Anthony Davis, an African-American man, was lynched in Texarkana (Miller County) on October 9, 1906, reportedly by other local black residents. The alleged crime was the assault of a teenaged girl. Davis was described in news reports as a “negro hack driver” (driver of a hackney carriage for hire) who was forty years old and had a wife and three children. A week before his murder, he was arrested for reportedly assaulting a “fifteen-year-old mulatto girl,” according to the Arkansas Gazette, though national newspapers placed her age at sixteen. The unnamed girl was en route from Baxter (Drew County) to Crockett, Texas, and had asked Davis to ferry her from one depot to another. However, he drove her outside the …

Davis, Danny K.

Danny K. Davis is an Arkansas-born politician who has represented the Seventh District of Illinois in the U.S. House of Representatives for almost two decades. First elected in 1996 to the 105th Congress, he began his congressional service in 1997. In 2014, Davis was reelected to the 114th Congress, beginning his tenth term in January 2015. Davis was inducted into the Arkansas Black Hall of Fame in 1998. Daniel K. Davis was born in Parkdale (Ashley County) on September 6, 1941, to Hezekiah Davis and Mazzie Davis. He received his early education in the local schools before graduating from Savage High School in 1957. After earning his BA in history from Arkansas AM&N College (now the University of Arkansas at …

Davis, Ellis CeDell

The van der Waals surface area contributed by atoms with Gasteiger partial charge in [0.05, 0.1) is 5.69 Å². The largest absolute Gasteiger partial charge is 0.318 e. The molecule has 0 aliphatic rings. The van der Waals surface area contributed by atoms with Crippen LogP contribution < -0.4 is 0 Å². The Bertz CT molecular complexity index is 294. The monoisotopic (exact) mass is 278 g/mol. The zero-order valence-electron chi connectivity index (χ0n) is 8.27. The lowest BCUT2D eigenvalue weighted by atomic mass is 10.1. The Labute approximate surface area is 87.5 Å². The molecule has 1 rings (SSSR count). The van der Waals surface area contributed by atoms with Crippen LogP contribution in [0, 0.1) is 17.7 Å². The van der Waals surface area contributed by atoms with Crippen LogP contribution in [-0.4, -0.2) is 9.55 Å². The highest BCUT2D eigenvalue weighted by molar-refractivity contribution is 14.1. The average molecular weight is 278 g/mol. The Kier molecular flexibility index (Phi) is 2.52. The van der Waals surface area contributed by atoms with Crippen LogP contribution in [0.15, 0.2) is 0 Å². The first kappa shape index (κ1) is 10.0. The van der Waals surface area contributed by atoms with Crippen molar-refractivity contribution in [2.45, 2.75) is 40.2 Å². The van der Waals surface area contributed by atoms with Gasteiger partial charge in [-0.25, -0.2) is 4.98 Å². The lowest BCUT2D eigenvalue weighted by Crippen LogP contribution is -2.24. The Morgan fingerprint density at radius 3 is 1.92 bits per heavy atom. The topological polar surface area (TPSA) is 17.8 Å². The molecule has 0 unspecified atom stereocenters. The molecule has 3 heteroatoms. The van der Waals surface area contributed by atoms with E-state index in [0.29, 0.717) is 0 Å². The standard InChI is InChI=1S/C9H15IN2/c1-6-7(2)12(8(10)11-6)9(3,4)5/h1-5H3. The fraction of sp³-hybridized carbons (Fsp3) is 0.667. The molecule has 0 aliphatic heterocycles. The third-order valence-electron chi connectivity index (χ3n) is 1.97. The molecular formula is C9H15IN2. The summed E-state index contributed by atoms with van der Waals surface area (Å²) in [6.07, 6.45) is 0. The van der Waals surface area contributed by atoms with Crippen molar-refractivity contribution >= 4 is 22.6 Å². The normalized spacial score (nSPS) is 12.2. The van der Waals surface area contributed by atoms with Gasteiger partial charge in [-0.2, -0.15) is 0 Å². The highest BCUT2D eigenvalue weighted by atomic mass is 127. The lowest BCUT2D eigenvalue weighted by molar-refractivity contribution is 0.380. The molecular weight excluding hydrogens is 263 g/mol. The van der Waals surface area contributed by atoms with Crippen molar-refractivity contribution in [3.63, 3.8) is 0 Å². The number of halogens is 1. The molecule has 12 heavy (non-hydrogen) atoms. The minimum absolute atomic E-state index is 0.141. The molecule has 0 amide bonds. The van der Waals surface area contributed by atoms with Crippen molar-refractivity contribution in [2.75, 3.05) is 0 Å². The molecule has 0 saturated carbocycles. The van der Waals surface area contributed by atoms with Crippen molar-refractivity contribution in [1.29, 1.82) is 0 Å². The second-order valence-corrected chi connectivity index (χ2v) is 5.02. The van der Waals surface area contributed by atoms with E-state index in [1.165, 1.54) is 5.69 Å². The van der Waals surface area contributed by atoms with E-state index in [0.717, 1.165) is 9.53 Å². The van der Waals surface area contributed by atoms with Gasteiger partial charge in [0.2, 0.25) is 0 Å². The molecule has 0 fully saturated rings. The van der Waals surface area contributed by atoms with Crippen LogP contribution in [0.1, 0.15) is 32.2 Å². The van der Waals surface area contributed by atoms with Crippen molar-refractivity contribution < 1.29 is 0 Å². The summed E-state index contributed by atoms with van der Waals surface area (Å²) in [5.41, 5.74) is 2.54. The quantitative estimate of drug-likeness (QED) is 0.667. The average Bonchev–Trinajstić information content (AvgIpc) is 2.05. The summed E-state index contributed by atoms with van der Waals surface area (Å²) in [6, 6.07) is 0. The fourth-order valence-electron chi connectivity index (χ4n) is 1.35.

Ellis CeDell Davis was a blues musician and recording artist who helped bring blues from its rural Southern roots into the twenty-first century. He employed a unique slide guitar style and performed the traditional Delta blues he learned growing up in and around Helena (Phillips County). Although he was a longtime professional musician, recordings of his music were not available until 1983. In the late twentieth century, he recorded several albums and became a favorite with a new generation of blues fans. CeDell Davis was born on June 9, 1926, in Helena, where his mother worked as a cook but was also known as a faith healer. At age four, Davis went to live with relatives on the E. M. …

Davis, Erma Lee Glasco

Erma Lee Glasco Davis is a historian, civic leader, and educator. She is best known for preserving and communicating the legacy of her alma mater, Paul Laurence Dunbar High School and Junior College (the building is in use in the twenty-first century as Dunbar Magnet Middle School), and highlighting the impact this historically black institution had in Arkansas. She is a member of the Arkansas Black Hall of Fame. Erma Lee Glasco was born on December 31, 1928, in Eagle Township of Pulaski County, near Keo (Lonoke County), to Anderson Glasco and Rodelia Glasco. Her father was a stone and masonry contractor, a deacon at Mount Zion Baptist Church, a member of the Arkansas Minority Contractors Association, and a former …